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Philosophical Meanderings

Why I Want to Listen and Not Just Hear

After reading John’s honest and powerful post, Nine Reasons I Quit Listening, I wanted to respond with a cross-post from my Philly Teacher blog in which I contemplate the difference between listening and hearing. If you haven’t read John’s post, go read it and come back to read mine. I’m hoping to build a conversation around listening in general.

OK, I’ll admit it. I’m not always the best listener. During conversations with others I have to remind myself to sit back and listen before I jump in. Often, I get so excited about an idea in my head that I can’t wait to get out that I can be impatient. As I’ve gotten older, I have made a conscious effort to close my mouth and really listen before I jump into a conversation. That doesn’t mean that I’ve mastered the art of listening, but I have at least realized the important difference between hearing and listening.

I don’t know about you, but some of the people I most respect for their ideas and opinions are those who do the least talking. I’m always enamored by the way they can absorb, reflect and respond in such a thoughtful way. While I have learned that I am someone who needs to talk through an idea in order to make sense of it, that doesn’t mean that I am truly engaging in listening. What I am really doing is hearing what my idea sounds like out loud. If I were truly listening, I would be incorporating what someone else said, and sharing my own reflections. An even better indication of true listening is when I am able to ask a question or push for clarification. I know that this is something that I must do consciously–truly listen before I jump in. In order to do that, I need to do more than hear what the other person is saying. Otherwise, their voice just becomes a jumping off point for my own and I have not absorbed what they have said.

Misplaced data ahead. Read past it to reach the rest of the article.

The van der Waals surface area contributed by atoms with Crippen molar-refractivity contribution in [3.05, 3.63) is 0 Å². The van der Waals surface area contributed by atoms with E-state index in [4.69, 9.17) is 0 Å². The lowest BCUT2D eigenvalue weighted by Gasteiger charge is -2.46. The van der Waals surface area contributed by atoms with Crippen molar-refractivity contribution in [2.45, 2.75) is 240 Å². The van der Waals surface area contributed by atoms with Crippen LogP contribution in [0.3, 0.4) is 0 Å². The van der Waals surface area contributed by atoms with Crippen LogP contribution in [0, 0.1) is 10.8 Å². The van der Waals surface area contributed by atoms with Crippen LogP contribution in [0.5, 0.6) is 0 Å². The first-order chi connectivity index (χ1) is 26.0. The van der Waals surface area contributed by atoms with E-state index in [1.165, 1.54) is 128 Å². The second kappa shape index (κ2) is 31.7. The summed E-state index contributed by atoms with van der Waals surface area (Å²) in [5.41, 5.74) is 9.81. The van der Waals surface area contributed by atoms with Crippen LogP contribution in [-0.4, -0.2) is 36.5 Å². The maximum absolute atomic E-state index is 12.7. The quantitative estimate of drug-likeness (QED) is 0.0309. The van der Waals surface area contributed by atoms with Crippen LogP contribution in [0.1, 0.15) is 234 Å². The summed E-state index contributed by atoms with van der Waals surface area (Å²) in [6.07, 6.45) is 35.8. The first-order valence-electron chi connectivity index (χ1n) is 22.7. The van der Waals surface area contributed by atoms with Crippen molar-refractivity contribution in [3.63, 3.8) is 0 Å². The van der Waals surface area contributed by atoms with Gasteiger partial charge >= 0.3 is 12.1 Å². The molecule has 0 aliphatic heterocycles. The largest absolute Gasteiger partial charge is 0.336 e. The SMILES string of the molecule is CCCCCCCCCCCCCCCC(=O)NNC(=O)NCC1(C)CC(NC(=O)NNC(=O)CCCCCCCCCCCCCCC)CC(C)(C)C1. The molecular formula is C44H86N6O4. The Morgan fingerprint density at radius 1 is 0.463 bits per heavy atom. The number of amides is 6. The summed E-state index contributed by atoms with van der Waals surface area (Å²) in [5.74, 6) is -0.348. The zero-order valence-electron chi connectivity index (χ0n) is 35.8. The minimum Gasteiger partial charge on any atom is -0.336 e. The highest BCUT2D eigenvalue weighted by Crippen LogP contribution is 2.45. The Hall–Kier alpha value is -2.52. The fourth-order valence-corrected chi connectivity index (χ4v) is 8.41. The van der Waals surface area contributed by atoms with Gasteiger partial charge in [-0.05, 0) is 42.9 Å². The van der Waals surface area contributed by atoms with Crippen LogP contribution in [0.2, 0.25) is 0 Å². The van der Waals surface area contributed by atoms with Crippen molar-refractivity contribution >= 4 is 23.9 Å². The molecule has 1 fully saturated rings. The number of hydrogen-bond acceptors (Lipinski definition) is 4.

Which takes me to my own learning network.

We often talk about the ‘echo chamber’ that is created by our online networks. That we can select what kinds of opinions we are exposed to, that, even worse, companies like Facebook and Google purposefully fill our search results and ads with things that, according to their algorithms, should interest us. So are we really listening to those voices? Or are we hearing those voices and simply reiterating or praising their ideas because they sound familiar or coincide with our own beliefs? If we are truly listening to our peers, wouldn’t we be asking questions, probing for clarification or incorporating others’ ideas into our own? While I see a lot of the latter, it is much less common for us to question each other, ask for clarification or probe for deeper understanding. These are signs of true listening. Otherwise, we run the risk of singing with the choir. When we sing with the choir we hear the voices around us and make sure that ours fits in with the rest. We hear when one or more voices is out of tune and when we do, it hurts our ears and we try to block it out. I envision Lisa Simpson in the opening credits to The Simpsons playing her trumpet out of sync with the rest of the band. Rather than either droning out voices that are different from ours or blocking them, we should be listening to them and wondering why they sound so different and how we can incorporate their voice into our choir.